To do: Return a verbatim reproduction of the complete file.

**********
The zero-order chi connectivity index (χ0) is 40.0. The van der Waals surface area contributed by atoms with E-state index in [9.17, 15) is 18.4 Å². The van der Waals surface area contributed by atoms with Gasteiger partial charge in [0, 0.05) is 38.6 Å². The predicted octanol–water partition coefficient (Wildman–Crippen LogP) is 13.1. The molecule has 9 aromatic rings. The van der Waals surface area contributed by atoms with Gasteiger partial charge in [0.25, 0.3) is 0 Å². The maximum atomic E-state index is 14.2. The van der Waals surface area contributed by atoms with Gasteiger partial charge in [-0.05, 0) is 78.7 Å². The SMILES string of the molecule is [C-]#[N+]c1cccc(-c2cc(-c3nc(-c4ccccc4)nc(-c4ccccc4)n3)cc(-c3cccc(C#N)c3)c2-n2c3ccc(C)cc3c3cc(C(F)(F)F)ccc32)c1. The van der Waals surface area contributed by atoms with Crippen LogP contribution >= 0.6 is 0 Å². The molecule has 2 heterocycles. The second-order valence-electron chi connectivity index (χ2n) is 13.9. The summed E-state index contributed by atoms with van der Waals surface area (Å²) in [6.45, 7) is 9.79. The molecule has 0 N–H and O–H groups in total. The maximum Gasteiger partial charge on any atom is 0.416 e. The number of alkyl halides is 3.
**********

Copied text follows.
The zero-order chi connectivity index (χ0) is 40.0. The van der Waals surface area contributed by atoms with E-state index in [9.17, 15) is 18.4 Å². The van der Waals surface area contributed by atoms with Gasteiger partial charge in [0, 0.05) is 38.6 Å². The predicted octanol–water partition coefficient (Wildman–Crippen LogP) is 13.1. The molecule has 9 aromatic rings. The van der Waals surface area contributed by atoms with Gasteiger partial charge in [0.25, 0.3) is 0 Å². The maximum atomic E-state index is 14.2. The van der Waals surface area contributed by atoms with Gasteiger partial charge in [-0.05, 0) is 78.7 Å². The SMILES string of the molecule is [C-]#[N+]c1cccc(-c2cc(-c3nc(-c4ccccc4)nc(-c4ccccc4)n3)cc(-c3cccc(C#N)c3)c2-n2c3ccc(C)cc3c3cc(C(F)(F)F)ccc32)c1. The van der Waals surface area contributed by atoms with Crippen LogP contribution >= 0.6 is 0 Å². The molecule has 2 heterocycles. The second-order valence-electron chi connectivity index (χ2n) is 13.9. The summed E-state index contributed by atoms with van der Waals surface area (Å²) in [6.45, 7) is 9.79. The molecule has 0 N–H and O–H groups in total. The maximum Gasteiger partial charge on any atom is 0.416 e. The number of alkyl halides is 3.